I know that there is some criticism toward publishing anything we can find written by Roberto Bolaño. The most recent, The Secret of Evil (El secreto del mal, 2007; tr. from the Spanish by Chris Andrews, with Natasha Wimmer, 2012) is actually composed of some stories and sketches (many obviously incomplete) found on Bolaño’s computer after he died in 2003. Whatever criticism levelled by others, I’m one who gratefully receives. His is such a unique voice, and even the short sketches here exhibit his vim and clarity as he leads his characters to the abyss. It’s particularly refreshing to get a few stories in here with Ulises Lima and Arturo Belano. And, to be honest, who cares if these stories conclude? It’s not as if even in his published works Bolaño gave us any real sense of resolution, so what we get here is Bolañoesque. Hey, many of these inconclusive pieces may actually have been finished for all we know. After all, the title story begins like this:
This story is very simple, although it could have been very complicated. Also, it’s incomplete, because stories like this don’t have an ending.
The Secret of Evil contains nineteen potentially incomplete pieces (some are obviously incomplete) that, so says the preface, Bolaño was working on in his last months. It’s a little treasure, filled with openings and meanderings I wish others could write now that Bolaño is gone. A sign of the appetite for more Bolaño, many of the pieces have been seen recently elsewhere. Three — “Vagaries of the Literature of Doom,” “Beach,” and “Sevilla Kills Me” — were published in Between Parentheses (my review here), one — “Labyrinths” — in The New Yorker (my thoughts here), one — “Scholars of Sodom” — in The New York Review of Books (full text here), and one — “I Can’t Read” — in Harper’s (full text here). And Granta (which also published “Beach”; the abstract here) went so far as to make a graphic HTML experience for the incredibly violent “The Colonel’s Son” (click here), which they published last year in their horror issue (my review here).
Let me briefly give a sense of a few of the pieces. First, “The Colonel’s Son,” which I hadn’t read when I posted on Granta‘s horror issue, is a very disturbing and apparently complete piece of horror fiction. While much of Bolaño’s fiction can be called horrific, I mean that this one has zombies — well, kind of. The piece begins, “You’re not going to believe this, but last night, at about four a.m., I saw a movie on TV that could have been my biography or my autobiography or a summary of my days on this bitch of a planet.” The movie our narrator watched that so resembled his life is a violent B-grade zombie movie. The remainder of the piece describes the movie in detail, examining the motives while maintaining the narrator’s voice. It does indeed sound like a fairly typical zombie movie, but given the story’s first sentence, and given that this is Bolaño, we know there’s a bit more here. For example, the HTML movie has as its disclaimer: “The following HTML5 movie contains the sort of images that you see every day in the news, and thus might not be suitable for children.”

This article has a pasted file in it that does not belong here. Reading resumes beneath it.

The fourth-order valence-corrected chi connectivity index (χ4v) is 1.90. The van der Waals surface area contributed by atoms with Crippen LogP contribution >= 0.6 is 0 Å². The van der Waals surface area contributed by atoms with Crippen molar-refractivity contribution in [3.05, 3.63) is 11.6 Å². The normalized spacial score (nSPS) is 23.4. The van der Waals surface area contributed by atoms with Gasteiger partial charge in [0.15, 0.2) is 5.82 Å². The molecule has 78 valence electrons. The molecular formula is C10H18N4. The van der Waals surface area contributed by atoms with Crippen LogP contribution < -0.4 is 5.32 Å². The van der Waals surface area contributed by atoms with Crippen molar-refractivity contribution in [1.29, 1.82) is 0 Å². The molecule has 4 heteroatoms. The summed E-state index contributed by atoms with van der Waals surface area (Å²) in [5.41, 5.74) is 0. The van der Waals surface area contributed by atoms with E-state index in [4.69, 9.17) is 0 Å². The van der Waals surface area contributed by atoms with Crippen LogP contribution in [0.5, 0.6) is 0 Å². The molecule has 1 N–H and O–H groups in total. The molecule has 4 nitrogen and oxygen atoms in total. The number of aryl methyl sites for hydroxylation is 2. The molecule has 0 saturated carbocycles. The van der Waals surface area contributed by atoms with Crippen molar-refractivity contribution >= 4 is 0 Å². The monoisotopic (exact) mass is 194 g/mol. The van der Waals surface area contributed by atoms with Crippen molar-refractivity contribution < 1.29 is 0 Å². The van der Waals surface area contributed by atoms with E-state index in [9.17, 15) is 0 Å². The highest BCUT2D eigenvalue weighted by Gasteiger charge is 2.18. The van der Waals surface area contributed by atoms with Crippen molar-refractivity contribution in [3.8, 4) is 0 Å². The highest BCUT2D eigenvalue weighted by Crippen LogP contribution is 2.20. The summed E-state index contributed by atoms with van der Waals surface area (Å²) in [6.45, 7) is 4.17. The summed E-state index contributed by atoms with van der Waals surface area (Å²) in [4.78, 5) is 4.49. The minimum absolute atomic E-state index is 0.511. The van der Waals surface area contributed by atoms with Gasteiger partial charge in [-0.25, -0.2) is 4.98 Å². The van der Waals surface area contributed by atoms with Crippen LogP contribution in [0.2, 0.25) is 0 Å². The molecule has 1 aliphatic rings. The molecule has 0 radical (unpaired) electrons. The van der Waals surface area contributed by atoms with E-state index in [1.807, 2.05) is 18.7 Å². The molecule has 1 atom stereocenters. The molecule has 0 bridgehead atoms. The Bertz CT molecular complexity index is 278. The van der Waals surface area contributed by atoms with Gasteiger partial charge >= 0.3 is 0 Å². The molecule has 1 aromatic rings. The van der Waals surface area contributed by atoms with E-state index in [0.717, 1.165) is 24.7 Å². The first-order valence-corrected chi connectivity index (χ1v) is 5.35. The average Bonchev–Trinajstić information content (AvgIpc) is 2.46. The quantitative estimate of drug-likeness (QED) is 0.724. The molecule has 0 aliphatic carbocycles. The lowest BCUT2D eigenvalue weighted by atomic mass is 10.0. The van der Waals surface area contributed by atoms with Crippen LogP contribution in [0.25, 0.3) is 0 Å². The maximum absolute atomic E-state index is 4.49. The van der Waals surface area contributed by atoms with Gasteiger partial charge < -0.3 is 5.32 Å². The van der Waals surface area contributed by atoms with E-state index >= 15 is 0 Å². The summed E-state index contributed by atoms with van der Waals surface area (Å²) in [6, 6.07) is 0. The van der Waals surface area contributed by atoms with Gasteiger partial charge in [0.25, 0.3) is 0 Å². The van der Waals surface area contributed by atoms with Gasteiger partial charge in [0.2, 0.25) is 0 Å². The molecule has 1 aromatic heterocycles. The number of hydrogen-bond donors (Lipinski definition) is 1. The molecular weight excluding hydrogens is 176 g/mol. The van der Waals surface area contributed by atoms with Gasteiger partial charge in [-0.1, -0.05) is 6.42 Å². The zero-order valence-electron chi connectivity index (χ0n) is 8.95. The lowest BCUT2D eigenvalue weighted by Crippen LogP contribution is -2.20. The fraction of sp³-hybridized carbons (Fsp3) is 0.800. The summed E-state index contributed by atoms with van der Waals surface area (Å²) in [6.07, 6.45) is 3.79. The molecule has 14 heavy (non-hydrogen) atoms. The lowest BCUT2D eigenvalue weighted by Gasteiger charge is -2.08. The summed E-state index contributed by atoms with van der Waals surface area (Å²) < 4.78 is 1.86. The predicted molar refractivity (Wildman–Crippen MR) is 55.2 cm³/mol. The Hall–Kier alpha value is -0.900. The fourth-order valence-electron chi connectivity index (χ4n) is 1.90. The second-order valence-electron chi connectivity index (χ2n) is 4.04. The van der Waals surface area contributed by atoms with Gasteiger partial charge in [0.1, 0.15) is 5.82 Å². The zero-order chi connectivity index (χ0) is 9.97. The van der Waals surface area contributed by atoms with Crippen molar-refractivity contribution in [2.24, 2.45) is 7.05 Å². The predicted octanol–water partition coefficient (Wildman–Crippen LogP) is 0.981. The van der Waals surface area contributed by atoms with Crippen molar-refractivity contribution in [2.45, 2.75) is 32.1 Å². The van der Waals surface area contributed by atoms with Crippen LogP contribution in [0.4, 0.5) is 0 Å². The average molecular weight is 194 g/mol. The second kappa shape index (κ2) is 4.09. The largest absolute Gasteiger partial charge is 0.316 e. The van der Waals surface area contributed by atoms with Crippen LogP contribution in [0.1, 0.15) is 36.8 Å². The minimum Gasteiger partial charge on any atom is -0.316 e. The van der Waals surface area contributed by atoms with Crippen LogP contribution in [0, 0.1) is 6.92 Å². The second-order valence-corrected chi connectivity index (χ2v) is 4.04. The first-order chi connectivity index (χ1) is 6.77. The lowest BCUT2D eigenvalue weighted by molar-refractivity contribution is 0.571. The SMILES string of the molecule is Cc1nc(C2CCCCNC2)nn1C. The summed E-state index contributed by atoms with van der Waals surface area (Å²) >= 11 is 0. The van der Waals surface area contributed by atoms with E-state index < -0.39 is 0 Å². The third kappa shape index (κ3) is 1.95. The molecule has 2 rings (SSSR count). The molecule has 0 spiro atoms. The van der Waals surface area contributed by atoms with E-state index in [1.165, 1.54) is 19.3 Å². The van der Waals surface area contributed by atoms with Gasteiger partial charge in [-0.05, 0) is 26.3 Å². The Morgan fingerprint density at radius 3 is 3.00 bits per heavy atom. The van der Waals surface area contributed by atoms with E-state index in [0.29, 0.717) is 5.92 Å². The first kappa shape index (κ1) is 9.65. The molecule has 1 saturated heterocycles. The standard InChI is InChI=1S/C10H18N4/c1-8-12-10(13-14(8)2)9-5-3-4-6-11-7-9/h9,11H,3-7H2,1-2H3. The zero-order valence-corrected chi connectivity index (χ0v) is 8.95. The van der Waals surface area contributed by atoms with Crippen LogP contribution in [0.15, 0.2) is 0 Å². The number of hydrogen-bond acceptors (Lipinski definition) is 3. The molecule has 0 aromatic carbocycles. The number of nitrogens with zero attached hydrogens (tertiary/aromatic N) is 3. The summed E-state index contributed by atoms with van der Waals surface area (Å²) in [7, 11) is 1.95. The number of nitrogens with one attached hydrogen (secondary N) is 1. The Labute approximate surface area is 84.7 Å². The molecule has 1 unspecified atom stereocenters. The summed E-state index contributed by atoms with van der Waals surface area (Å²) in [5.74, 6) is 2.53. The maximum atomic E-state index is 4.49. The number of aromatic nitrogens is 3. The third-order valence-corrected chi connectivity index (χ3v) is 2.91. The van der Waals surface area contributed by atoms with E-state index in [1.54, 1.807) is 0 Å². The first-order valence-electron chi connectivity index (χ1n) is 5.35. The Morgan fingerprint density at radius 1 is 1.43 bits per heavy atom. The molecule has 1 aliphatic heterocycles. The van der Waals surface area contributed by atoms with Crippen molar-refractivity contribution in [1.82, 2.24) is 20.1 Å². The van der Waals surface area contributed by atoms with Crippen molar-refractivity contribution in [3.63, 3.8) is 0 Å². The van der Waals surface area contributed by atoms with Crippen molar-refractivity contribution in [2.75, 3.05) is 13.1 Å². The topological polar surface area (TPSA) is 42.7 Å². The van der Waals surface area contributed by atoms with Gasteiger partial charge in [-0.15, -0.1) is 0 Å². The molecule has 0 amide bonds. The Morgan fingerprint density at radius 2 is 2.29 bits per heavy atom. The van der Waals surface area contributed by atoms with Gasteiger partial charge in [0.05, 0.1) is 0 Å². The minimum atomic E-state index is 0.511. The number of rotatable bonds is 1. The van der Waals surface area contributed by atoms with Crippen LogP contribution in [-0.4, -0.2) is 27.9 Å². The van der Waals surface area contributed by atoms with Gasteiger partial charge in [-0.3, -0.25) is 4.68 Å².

A particularly chilling but realistic piece is “The Room Next Door,” which begins, “I was once, if I remember rightly, present at a gathering of madmen.” Another, “Scholars of Sodom,” contains two parts. The first is an incomplete start to story about V.S. Naipaul. Part II is a look back at that story:
Many years ago, before V.S. Naipaul — a writer whom I hold in high regard, by the way — won the Nobel Prize, I tried to write a story about him, with the title “Scholars of Sodom.”
This Part II proceeds to tell what the story might have been meant to tell, and, in a brilliant way, brings up for criticism Naipaul’s strange essay accusing Argentina as being a country full of sodomites.
As this short book proceeds, the pieces seem to get shorter and more evidently incomplete. But these also contain some real gems, such as “Death of Ulises,” which, if you’ve been following Bolaño, you know is about Ulises Lima and Bolaño’s alter-ego Arturo Belano. It begins, “Belano, our dear Arturo Belano, returns to Mexico City.”
And one of my favorite pieces may be the shortest and most incomplete of all. It’s “The Days of Chaos,” the book’s last entry. It begins, “Just when Arturo Belano thought that all his adventures were over and done with [. . .].” We find out that Belano’s handsome young son Gerónimo “had disappeared in Berlin during the Days of Chaos.” The story contains seven short paragraphs; three of those are simply “This was in the year 2005.” Obviously, Bolaño didn’t live to see 2005, but this is a sort of cast out into the future, and it ends up by taking us to the past, almost making a journey with Bolaño return full circle:
This was in the year 2005.
Gerónimo Belano was fifteen. Arturo Belano was over fifty, and sometimes he could barely believe that he was still alive. Arturo had set off on his first long trip at the age of fifteen too. His parents had decided to leave Chile and start a new life in Mexico.
And that’s the end. To me it’s as if I’ve just finished Finnegans Wake, and I’ve just been escorted back to the very beginning. How’s that for the poetics of inconclusiveness?
Bolaño’s body of work is too complicated to be contained in one or two complete, published works. Each piece, even these small ones, are part of a larger puzzle that is well worth the time considering, even if we’ll never get to the end.